Gomez’s letter struck a nerve not only at the publisher, but within the College of Engineering as well. Upon learning of the letter, Dean Kenneth Lutchen and Electrical & Computer Engineering Department Chair Professor W. Clem Karl (ECE, SE) not only got behind Gomez’s effort, but reached out to the national engineering community to make sure engineering leaders were aware of need to make the change.
“Historically, it’s been used pretty widely,” said Giles of the master/slave terminology in explaining electronic switches called flip flops, which are fundamental to computing technology. “It’s not an exotic or unusual use of the term. It has always been very striking to me. In most of my courses I try not to use it. I’ll use boss/worker or main/subsidiary or something like that.”
Giles, one of the longest-serving Black faculty members at BU, has encountered the term for many years. “I’ve been bothered by it all my life,” he said, noting that it also appears in other engineering contexts and even in photography. “I had come to see it as undesirable, but unavoidable.” But, when Gomez e-mailed him with the idea to write the letter and asked for his feedback, Giles said he saw the matter in a renewed light.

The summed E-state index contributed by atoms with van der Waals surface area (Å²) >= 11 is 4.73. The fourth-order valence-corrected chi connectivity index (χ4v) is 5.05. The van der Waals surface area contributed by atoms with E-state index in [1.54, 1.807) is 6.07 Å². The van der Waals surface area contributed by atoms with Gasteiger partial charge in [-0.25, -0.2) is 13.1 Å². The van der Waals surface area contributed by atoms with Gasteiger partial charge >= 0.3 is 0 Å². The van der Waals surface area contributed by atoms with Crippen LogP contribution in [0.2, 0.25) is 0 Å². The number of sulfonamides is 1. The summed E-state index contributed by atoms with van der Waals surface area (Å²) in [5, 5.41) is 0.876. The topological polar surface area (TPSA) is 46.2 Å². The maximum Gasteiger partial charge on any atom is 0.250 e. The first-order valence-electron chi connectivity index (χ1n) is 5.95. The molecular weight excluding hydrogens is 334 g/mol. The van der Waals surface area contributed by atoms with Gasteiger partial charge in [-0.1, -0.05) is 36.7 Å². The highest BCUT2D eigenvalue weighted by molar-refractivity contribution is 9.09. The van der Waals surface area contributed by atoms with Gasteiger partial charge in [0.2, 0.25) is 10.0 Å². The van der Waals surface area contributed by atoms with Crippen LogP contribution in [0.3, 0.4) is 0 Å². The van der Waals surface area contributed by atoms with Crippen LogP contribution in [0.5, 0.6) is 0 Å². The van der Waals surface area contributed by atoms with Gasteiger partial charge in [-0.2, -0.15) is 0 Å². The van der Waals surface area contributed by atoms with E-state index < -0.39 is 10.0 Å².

“The letter reminded me I should have been more outraged by it,” Giles said. “Continuing encounters with an irritation can make you build up a callus. I had built up a callus for this language that I wish I hadn’t built up.”
Giles said Gomez’s letter was eloquent and he did not offer any edits. “I was struck by the sincerity and energy of a student coming to this issue for the first time, and at the time we are in, where a large fraction of the country is ready to address racism. I thought this language can easily be changed. I could not have had the insight he had about how it impacted students. He wrote it very well.”